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  5. "We just told her."

"We just told her."

Translation:Nous venons de le lui dire.

April 14, 2018



Why is "nous venons de la dire" incorrect? Doesn't "la" already refer to "her", making "lui" unnecessary?


We say "dire à quelqu'un" , and in COI "lui dire", or "leur dire" for plural. The le in this case I think stands for 'it', to make the sentence something like We just said it to her.


Apparently the two meanings/translations need to be clarified.

We just SAID it. ..... Nous venons de la dire. ...... Here, "la" is "it".

We just TOLD it to her/him. ...... Nous venons de le lui dire. ...... Here "le" is "it" and "lui" is "to him/her".

It's useful to know the preferred forms. Merci !

The imprecision of "lui" still bugs me. It it "to her" or "to him"?


me too. I have this problem. I think we were taught for indirect objects "elle: her" and "lui: him". But here the sentence used lui for her. So confusing!!!


The indirect object "lui" stands for "à+il" or "à+elle", so it can refer to "him" or "her".

This is an extract of the Tips & Notes about indirect pronouns, from Tree3:

French has three sets of personal object pronouns: direct object pronouns (from "Pronouns 1"), indirect object pronouns, and disjunctive pronouns.

English Direct Object Indirect Object Disjunctive
me me me moi
you (familiar sing.) te te toi
him le lui lui
her la lui elle
us nous nous nous
you (formal sing. or plur.) vous vous vous
them (masc.) les leur eux
them (fem.) les leur elles

Notice that only the third-person pronouns differ between direct and indirect objects.

Indirect Objects

As you learned in "Verbs: Present 2", indirect objects are nouns that are indirectly affected by a verb; they are usually introduced by a preposition.

  • Il écrit une lettre à Mireille. — He is writing a letter to Mireille.
  • Vous pouvez parler aux juges. — You can talk to the judges.
  • Elle parle de son amie. — She is talking about her friend.

A personal indirect object pronoun can replace à + indirect object. For instance, the first two examples above could be changed to the following:

  • Il lui écrit une lettre. — He is writing a letter to her.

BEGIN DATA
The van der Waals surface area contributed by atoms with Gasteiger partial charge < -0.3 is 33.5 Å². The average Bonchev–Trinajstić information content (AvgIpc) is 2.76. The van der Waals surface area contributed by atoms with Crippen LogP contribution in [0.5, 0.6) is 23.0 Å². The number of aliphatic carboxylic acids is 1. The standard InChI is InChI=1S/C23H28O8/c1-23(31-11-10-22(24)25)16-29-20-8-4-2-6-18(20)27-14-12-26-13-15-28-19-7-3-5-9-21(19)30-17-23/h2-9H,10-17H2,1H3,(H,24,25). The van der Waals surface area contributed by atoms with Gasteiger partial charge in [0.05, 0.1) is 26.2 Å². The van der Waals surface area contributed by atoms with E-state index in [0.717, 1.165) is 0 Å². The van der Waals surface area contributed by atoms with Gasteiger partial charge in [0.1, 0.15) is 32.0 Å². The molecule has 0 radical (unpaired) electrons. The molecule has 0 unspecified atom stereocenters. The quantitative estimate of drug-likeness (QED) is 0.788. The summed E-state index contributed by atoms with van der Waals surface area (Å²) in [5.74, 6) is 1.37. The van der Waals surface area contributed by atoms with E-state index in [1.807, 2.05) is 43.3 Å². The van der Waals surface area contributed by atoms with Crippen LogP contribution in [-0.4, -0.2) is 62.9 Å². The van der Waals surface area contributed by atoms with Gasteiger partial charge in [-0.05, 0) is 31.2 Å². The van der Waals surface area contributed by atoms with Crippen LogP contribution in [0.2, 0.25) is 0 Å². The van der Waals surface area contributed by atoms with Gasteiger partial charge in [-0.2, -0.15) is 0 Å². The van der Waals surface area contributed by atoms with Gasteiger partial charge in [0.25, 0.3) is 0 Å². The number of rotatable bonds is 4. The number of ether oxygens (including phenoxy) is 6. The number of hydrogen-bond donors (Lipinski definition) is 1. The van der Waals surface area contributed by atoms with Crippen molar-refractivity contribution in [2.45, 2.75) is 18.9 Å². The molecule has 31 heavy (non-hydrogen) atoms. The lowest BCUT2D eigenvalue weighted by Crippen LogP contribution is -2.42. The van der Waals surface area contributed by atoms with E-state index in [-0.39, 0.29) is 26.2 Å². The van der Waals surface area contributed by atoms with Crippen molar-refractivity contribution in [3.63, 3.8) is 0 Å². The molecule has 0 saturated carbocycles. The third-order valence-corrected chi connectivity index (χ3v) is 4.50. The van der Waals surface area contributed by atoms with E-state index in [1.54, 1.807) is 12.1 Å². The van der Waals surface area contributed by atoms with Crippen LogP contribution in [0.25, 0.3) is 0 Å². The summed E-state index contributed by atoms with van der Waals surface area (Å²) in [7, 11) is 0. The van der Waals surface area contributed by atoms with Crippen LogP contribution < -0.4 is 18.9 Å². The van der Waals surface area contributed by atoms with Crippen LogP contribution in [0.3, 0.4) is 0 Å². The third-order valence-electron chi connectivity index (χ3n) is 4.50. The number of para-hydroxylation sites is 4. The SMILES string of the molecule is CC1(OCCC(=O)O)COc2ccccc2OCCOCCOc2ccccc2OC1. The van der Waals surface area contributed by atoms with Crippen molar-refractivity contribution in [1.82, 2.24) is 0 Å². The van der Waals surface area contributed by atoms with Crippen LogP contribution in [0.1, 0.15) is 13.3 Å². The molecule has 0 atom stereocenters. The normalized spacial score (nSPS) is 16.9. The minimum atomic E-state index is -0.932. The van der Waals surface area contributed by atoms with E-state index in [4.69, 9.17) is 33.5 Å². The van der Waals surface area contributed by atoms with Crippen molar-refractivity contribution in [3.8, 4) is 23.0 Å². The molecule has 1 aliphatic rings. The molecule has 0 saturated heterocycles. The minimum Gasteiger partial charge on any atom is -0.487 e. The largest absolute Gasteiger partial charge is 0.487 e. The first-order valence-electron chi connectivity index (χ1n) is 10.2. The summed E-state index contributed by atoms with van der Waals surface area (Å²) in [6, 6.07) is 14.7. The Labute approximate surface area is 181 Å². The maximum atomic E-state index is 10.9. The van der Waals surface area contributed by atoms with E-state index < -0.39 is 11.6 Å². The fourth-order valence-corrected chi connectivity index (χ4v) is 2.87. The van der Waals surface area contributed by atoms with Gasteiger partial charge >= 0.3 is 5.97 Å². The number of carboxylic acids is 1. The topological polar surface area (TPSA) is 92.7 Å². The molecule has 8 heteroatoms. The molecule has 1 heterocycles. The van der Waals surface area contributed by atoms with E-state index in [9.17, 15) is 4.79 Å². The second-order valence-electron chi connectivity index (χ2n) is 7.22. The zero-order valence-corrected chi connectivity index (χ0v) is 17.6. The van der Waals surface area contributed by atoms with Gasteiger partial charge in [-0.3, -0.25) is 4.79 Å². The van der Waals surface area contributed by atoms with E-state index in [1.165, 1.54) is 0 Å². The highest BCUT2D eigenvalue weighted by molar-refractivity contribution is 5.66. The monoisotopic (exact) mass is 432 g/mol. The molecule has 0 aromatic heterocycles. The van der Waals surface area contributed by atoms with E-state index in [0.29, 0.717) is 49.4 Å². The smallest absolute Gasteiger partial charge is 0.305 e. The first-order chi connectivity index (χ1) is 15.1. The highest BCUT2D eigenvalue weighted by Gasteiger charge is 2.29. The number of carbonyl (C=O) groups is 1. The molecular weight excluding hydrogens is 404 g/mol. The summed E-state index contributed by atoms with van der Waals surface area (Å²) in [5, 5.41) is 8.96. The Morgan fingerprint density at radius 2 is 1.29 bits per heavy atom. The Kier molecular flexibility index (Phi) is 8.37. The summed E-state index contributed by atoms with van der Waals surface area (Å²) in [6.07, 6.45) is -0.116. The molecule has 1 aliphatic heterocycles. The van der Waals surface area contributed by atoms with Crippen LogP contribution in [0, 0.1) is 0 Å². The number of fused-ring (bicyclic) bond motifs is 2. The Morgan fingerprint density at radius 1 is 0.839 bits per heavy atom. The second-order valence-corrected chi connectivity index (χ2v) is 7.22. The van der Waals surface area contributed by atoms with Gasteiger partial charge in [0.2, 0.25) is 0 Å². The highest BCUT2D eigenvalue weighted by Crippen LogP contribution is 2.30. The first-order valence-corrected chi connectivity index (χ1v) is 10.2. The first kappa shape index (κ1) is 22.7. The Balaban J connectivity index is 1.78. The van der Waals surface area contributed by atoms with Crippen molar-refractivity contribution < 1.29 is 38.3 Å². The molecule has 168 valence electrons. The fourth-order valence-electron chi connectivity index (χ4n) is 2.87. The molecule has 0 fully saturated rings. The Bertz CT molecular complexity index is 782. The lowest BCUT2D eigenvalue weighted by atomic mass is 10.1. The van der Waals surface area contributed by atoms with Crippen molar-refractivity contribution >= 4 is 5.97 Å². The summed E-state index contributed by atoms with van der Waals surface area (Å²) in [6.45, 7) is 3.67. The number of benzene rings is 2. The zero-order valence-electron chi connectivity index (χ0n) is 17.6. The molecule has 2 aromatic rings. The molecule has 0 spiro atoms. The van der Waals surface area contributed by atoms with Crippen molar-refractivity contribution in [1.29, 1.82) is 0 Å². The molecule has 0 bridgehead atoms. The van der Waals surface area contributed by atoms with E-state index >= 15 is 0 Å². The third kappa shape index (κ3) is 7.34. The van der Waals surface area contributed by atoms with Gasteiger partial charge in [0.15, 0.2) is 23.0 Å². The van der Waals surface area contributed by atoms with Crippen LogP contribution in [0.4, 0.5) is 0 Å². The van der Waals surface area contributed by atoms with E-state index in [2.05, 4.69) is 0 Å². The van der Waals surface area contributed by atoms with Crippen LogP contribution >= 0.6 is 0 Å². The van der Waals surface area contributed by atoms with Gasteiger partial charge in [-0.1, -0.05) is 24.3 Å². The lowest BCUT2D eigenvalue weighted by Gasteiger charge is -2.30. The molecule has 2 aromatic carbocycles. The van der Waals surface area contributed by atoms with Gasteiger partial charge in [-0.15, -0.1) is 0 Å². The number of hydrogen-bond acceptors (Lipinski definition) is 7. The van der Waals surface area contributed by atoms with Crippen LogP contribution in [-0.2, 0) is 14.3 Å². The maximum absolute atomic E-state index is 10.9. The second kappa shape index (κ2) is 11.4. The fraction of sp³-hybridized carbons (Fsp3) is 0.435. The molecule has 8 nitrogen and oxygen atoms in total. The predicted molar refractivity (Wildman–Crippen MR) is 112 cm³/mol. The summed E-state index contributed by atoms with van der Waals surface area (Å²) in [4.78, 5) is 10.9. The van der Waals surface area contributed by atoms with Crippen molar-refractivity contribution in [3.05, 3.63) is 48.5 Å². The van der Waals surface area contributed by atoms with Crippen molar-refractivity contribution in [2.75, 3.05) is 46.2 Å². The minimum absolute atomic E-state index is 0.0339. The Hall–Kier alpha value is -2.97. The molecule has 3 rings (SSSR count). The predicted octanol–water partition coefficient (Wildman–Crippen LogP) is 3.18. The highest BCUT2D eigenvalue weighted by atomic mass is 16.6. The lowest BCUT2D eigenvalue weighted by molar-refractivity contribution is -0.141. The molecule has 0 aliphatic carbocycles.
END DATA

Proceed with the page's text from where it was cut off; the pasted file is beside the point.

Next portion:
• Vous pouvez leur parler. — You can talk to them.

Also, il faut can take an indirect object pronoun to specify where the burden falls.

  • Il lui faut manger. — He has to eat. / She has to eat.
  • Il nous faut le croire. — We have to believe it/him. / It is necessary for us to believe it/him.


Complément d’Objet Indirect = indirect object


There is no "la", only "le", referring to what was said to her (lui). What I would like to know is do we need to use "le" since it doesn't appear in the English sentence ("We just told her" - my answer "Nous venons de lui dire" was marked as incorrect)


It now accepts all of

  • Nous venons de le lui dire
  • Nous venons de la lui dire
  • Nous venons de lui dire

"lui" is "her" and "le"/"la" is "it.


Merci . Vous m'aidez. Ici est une lingo pour vous.


Hmm, it did mark "Nous venos de la lui dire" as correct for me. So I'm assuming "la" then refers to whatever it is we told her (which can thus be both feminine or masculine)? Which then would indeed imply that "Nous venons de lui dire" should be correct, I think, but maybe you can't say it like that in French?


Yes, you can.

The important object is the indirect object "her/lui" in this sentence, and the direct object "it = le/la" is secondary.


Dear Sitesurf - regarding your reply to Vinnl's query about "Nous venons de lui dire" - I tried this but it was marked incorrect - did I misunderstand your post?


We usually add an object with the verb "dire": "Nous venons de le lui dire". However, in spoken French, you can omit it and that was my message to Vinnl.


Because in French we say "dire à" = to say to someone. And "à (someone)" is always replaced with lui. It's just one of those verbs.. Here's a good site with more verbs that do this... https://www.lawlessfrench.com/grammar/verbs-with-a/


Aaah, merci. C'est une bonne réponse.


"Nous venons de lui dire..." pourquoi est-ce refusé en traduction de "We just told her " ? Merci.


French is remarkably imprecise, and using "lui" for "to him", "to her", or "to it" is one of those. Similarly, using "le" for "he" or "it" is another.


I am often inclined to agree. I wonder if deeper study should rid us of this impression


The same question, i don't see "it" in English sentence, but then it magically appears in French


So there's no it in this sentence


Having some better "help" on the expections for this would be of value.


"Nous venons de le lui dire"

"We come from telling/saying it to her/him"

(The telling action just/ already took place).

is a more word by word, understandable and not too ackward translation.

It also reflects the present/immediate past tense we are learning on this lesson.


Jan 16th. 2019.

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